Editor’s note: A previous version of this article incorrectly attributed to OxyContin the number of deaths caused by all opioids over the last two decades.
Purdue Pharma, the drug company that makes OxyContin, launched a $23.8 million ad campaign on Monday alerting victims where to file claims if they have been affected or harmed by the opioid.
The company filed for bankruptcy in September as part of a tentative settlement in the case central to the country's opioid crisis, and the ad campaign is part of a stipulation in similar cases that require the company to notify victims that they are able to file claims.
In this case, the Stamford, Conn.-based company is looking at a proposed settlement that could be worth more than $10 billion over time, including the value of drugs it is producing. The settlement will also require the Sackler family, which owns the company, to give up control of the business while also contributing $3 billion over the next seven years and another $1.5 billion pending the sale of the family's global pharmaceutical business, Mundipharma.
The ad campaign -- which began online but is expected to appear in magazines, newspapers, TV and radio, billboards, movie theaters and other places -- is expected to reach 95 percent of adults in America. Victims have until the end of June to file claims.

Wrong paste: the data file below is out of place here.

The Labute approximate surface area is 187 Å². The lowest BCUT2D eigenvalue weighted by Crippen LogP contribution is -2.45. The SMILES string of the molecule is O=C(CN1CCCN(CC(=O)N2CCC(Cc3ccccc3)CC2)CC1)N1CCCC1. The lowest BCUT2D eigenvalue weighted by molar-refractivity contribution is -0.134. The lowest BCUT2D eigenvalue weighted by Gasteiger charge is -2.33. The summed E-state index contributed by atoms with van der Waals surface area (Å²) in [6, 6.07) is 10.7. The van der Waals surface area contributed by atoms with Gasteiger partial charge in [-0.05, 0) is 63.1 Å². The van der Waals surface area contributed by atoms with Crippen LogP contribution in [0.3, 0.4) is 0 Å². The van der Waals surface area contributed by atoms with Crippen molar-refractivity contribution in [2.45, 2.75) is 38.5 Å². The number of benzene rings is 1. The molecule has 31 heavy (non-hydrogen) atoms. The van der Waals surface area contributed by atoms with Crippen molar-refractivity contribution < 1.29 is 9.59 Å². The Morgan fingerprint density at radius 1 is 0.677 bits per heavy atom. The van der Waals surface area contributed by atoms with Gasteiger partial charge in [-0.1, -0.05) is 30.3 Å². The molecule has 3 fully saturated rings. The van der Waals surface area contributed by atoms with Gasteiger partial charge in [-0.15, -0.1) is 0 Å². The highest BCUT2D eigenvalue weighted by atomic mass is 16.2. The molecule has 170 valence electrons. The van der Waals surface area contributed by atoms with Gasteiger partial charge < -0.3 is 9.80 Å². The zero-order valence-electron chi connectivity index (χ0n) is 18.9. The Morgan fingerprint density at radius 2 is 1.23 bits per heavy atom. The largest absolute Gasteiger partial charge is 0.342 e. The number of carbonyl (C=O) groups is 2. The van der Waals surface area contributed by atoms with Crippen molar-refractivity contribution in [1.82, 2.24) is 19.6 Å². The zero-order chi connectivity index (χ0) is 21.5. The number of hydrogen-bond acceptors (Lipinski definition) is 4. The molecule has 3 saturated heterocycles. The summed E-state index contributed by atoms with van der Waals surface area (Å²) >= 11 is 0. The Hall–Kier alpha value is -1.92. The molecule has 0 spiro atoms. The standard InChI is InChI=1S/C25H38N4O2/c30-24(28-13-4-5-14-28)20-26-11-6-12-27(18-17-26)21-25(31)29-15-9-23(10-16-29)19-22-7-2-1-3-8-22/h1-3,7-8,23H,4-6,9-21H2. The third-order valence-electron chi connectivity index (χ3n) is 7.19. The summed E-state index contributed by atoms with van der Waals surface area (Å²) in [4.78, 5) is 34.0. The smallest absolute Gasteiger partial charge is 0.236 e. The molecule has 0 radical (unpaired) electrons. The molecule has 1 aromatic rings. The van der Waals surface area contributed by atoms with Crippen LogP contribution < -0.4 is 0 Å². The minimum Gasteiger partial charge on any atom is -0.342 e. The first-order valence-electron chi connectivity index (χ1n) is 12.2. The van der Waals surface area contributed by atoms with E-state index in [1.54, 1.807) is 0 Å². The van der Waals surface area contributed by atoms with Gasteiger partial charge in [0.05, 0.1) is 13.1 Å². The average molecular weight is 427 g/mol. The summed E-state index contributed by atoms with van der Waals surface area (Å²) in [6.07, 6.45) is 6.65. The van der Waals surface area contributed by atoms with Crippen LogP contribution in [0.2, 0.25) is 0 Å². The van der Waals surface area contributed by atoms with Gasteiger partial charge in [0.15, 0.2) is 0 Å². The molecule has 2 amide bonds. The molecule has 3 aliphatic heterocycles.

Although suits against Purdue have mostly been filed by government entities alleging that the company promoted its drugs to doctors by misleading and downplaying risks and overstating benefits, the ads allow users of the drug who may not necessarily identify themselves as victims to come forward and seek damages.
It remains to be seen who exactly would qualify for settlement money or how much they would receive. In addition, distinctions between payouts to illicit drug users who abused OxyContin versus people who were prescribed the drug and became addicted are subject to negotiations.
“A lot of the victims don’t know that they were victimized. They may think that they’re addicts. They may think that they have a moral failing or a character failing," Ed Neiger, a lawyer representing a committee of individuals seeking a say in the Purdue bankruptcy, said. “There were people in a boardroom that caused them to become addicted to opioids.”
The Associated Press contributed to this report.